The 1909 masonry two-story Pitt Carriage Factory Building is located in the East Des Moines Industrial Historic District and has a unique and admirable history. The location donned the first woman-owned carriage works factory in the U.S. in 1910, ten years before women even had the right to vote. Along with its historical significance, the interior features exposed materials like brick walls, wood ceilings and concrete flooring. It has a clean open design and was built with numerous windows for natural light and ventilation.
The building had been recently gutted in a prior failed project under former ownership. The windows, wood flooring, stairs and freight elevator were all removed. The new owners were determined to succeed where previous owners had failed. So, their transformation vision included rehabilitating historical elements of the building while also implementing new modern renovations into the overall design as well. The new owners had two primary end goals: first was to return the property to commercial use by offering retail and office space when the project was completed. Second was to qualify the structure for state and federal historic tax credits. To qualify, they would need to comply with guidelines detailed by the U.S. Secretary of the Interior’s Standards for Rehabilitation. This meant retaining multiple original design elements of the building, including the historic concrete floors.
The general contractor for this renovation project, Hildreth Construction, contracted CSDA member Royale Concrete to salvage and restore the existing concrete flooring. The job presented a few challenges from the beginning, including 623 linear feet of cracks and joints that needed filling. Careful to follow the standards for rehabilitation, Royale operators mixed and compared samples of concrete to find the best color match for repairs. Once a color was chosen, Royale used a Polyurea joint filler pump to fill in the imperfections and restore the floor to an even and balanced state. The flooring also had several areas with extreme elevation changes from 1 inch to 1 1/2 inches. Royale used a ShaveMaster concrete planer to skillfully level and smooth out the surface, polishing it to a level 3 polish class C medium aggregate. Dust removal and cleanup were managed with a HEPA modified Husqvarna DC 5500 vacuum throughout the duration of the job.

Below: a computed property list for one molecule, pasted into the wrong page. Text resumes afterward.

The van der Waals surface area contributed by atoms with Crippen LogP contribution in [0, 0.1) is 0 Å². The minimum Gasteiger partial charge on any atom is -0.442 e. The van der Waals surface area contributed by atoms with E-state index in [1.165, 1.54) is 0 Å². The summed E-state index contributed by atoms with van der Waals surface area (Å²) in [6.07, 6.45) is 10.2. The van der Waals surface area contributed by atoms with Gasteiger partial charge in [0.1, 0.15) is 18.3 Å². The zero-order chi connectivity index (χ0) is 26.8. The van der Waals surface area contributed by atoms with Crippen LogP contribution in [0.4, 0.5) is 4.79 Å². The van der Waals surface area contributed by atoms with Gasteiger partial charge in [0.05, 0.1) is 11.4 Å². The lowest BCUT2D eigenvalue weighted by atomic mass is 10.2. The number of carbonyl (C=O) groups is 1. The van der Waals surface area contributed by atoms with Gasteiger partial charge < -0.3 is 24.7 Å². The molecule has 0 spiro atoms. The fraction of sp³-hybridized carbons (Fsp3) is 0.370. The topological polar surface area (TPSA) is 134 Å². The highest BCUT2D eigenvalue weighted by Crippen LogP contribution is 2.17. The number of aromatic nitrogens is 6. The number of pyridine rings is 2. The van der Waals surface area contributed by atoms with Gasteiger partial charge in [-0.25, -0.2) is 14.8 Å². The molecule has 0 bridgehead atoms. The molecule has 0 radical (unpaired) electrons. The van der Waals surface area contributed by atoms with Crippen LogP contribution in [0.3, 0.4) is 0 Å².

Additionally, some parts of the flooring were found to have embedded metal. Royale used a Husqvarna PG 820 grinder to work around these troublesome areas to ensure a thorough and accurate restoration. The concrete was quite porous and soft, so the need for a grout coat was crucial to achieve the desired final product. Royale grouted and densified the 3,700 square feet of floor before honing and polishing with transitional and resin tools. Finally, all 400 linear feet of the edges were hand polished for a precise and smooth outcome.
The project followed the U.S. Secretary of the Interior’s Standards for Rehabilitation to the tee and the building retains the original masonry envelope, existing service doors, window openings, roof structure and of course the historic interior concrete flooring. Royale’s part of the project was completed on time and on budget.
The President and owner of Royale, Jessica Ledger-Kalen, explained, “When originally selected for the project, I wasn’t aware of the building’s historical details. After finding out that the building at one time housed a woman-owned carriage manufacturer, I was impressed.” That woman was Mabel Pitt, who became the manager of the Pitt-Matthews Carriage Company after her father passed away in 1910. She was just 28 years old at the time. The Pitt-Matthews Carriage Company became the only known woman-owned and operated carriage works factory in the United States. Ledger-Kalen expressed her respect for Mabel explaining, “I was 26 years old when I founded Royale Concrete. Most of all, I appreciated Mabel’s comment after assuming management, ‘I can’t see any reason why a woman can’t make as big a success in business as any man. It just takes work-that’s all.’”
The Pitt Carriage Factory Building was able to retain its original concrete floors thanks to concrete polishing. Contracting CSDA members like Royale Concrete allow for the preservation of historic architecture that would otherwise be lost with alternative methods like demolishing and re-pouring. Building renovations like these are quickly transforming the East Des Moines Industrial Historic District into a thriving commercial area. The owner is in the process of adding the property to the National Register of Historic Places.
The National Park Service, which administers the federal historic tax credit program, defines a rehabilitation project thusly: “Rehabilitation is defined as the act or process of making possible a compatible use for a property through repair, alterations and additions while preserving those portions or features which convey its historical, cultural or architectural values. The Rehabilitation Standards acknowledge the need to alter or add to a historic building to meet continuing or new uses while retaining the building’s historic character.”
CSDA Cutting Contractor
Fairfield, Iowa, USA
Des Moines, Iowa